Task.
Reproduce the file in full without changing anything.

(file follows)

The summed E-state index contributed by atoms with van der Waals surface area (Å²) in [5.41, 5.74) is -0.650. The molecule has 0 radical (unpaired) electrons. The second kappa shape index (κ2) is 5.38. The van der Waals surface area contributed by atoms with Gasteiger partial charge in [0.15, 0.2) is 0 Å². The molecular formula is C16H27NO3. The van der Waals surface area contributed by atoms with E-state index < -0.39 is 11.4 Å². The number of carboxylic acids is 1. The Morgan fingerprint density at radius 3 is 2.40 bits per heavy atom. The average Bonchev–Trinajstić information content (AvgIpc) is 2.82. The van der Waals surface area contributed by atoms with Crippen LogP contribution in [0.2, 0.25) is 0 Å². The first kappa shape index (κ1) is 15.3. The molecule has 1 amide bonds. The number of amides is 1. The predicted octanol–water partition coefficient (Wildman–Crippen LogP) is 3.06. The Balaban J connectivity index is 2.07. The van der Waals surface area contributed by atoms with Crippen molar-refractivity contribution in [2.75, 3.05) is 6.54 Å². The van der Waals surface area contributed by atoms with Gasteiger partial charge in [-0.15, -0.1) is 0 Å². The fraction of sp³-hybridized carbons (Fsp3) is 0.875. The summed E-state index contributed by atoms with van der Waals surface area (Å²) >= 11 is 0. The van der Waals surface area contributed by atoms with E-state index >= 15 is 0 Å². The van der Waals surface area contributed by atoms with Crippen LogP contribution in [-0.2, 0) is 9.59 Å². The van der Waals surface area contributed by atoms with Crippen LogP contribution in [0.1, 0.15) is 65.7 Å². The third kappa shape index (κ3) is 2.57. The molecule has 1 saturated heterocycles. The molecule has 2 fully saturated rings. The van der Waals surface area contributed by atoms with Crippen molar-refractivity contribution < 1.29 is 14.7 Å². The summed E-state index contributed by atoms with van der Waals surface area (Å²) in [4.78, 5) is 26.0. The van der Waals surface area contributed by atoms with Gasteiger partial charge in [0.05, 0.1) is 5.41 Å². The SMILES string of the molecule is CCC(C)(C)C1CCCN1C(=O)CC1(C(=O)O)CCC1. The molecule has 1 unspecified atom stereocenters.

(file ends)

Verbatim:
The summed E-state index contributed by atoms with van der Waals surface area (Å²) in [5.41, 5.74) is -0.650. The molecule has 0 radical (unpaired) electrons. The second kappa shape index (κ2) is 5.38. The van der Waals surface area contributed by atoms with Gasteiger partial charge in [0.15, 0.2) is 0 Å². The molecular formula is C16H27NO3. The van der Waals surface area contributed by atoms with E-state index < -0.39 is 11.4 Å². The number of carboxylic acids is 1. The Morgan fingerprint density at radius 3 is 2.40 bits per heavy atom. The average Bonchev–Trinajstić information content (AvgIpc) is 2.82. The van der Waals surface area contributed by atoms with Crippen LogP contribution in [0.2, 0.25) is 0 Å². The first kappa shape index (κ1) is 15.3. The molecule has 1 amide bonds. The number of amides is 1. The predicted octanol–water partition coefficient (Wildman–Crippen LogP) is 3.06. The Balaban J connectivity index is 2.07. The van der Waals surface area contributed by atoms with Crippen molar-refractivity contribution in [2.75, 3.05) is 6.54 Å². The van der Waals surface area contributed by atoms with Gasteiger partial charge in [-0.15, -0.1) is 0 Å². The fraction of sp³-hybridized carbons (Fsp3) is 0.875. The summed E-state index contributed by atoms with van der Waals surface area (Å²) >= 11 is 0. The van der Waals surface area contributed by atoms with E-state index >= 15 is 0 Å². The van der Waals surface area contributed by atoms with Crippen LogP contribution in [-0.2, 0) is 9.59 Å². The van der Waals surface area contributed by atoms with Crippen LogP contribution in [0.1, 0.15) is 65.7 Å². The third kappa shape index (κ3) is 2.57. The molecule has 1 saturated heterocycles. The molecule has 2 fully saturated rings. The van der Waals surface area contributed by atoms with Crippen molar-refractivity contribution < 1.29 is 14.7 Å². The summed E-state index contributed by atoms with van der Waals surface area (Å²) in [4.78, 5) is 26.0. The van der Waals surface area contributed by atoms with Gasteiger partial charge in [0.05, 0.1) is 5.41 Å². The SMILES string of the molecule is CCC(C)(C)C1CCCN1C(=O)CC1(C(=O)O)CCC1. The molecule has 1 unspecified atom stereocenters.